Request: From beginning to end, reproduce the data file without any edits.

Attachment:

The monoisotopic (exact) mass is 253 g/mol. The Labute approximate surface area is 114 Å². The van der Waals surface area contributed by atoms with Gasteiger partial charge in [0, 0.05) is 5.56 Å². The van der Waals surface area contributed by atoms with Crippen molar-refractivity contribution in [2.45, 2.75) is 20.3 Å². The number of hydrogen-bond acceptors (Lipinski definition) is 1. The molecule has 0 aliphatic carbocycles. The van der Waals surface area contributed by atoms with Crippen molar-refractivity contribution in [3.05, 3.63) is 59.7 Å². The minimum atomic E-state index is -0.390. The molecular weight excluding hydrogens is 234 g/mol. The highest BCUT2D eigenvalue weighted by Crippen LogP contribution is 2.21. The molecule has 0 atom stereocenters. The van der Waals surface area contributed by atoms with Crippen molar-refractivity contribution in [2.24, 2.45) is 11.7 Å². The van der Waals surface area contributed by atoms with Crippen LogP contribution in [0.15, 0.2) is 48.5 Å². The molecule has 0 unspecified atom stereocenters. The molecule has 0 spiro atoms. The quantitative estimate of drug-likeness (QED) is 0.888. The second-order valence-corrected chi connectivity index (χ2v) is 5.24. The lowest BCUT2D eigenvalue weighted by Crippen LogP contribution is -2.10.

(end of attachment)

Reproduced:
The monoisotopic (exact) mass is 253 g/mol. The Labute approximate surface area is 114 Å². The van der Waals surface area contributed by atoms with Gasteiger partial charge in [0, 0.05) is 5.56 Å². The van der Waals surface area contributed by atoms with Crippen molar-refractivity contribution in [2.45, 2.75) is 20.3 Å². The number of hydrogen-bond acceptors (Lipinski definition) is 1. The molecule has 0 aliphatic carbocycles. The van der Waals surface area contributed by atoms with Crippen molar-refractivity contribution in [3.05, 3.63) is 59.7 Å². The minimum atomic E-state index is -0.390. The molecular weight excluding hydrogens is 234 g/mol. The highest BCUT2D eigenvalue weighted by Crippen LogP contribution is 2.21. The molecule has 0 atom stereocenters. The van der Waals surface area contributed by atoms with Crippen molar-refractivity contribution in [2.24, 2.45) is 11.7 Å². The van der Waals surface area contributed by atoms with Crippen LogP contribution in [0.15, 0.2) is 48.5 Å². The molecule has 0 unspecified atom stereocenters. The molecule has 0 spiro atoms. The quantitative estimate of drug-likeness (QED) is 0.888. The second-order valence-corrected chi connectivity index (χ2v) is 5.24. The lowest BCUT2D eigenvalue weighted by Crippen LogP contribution is -2.10.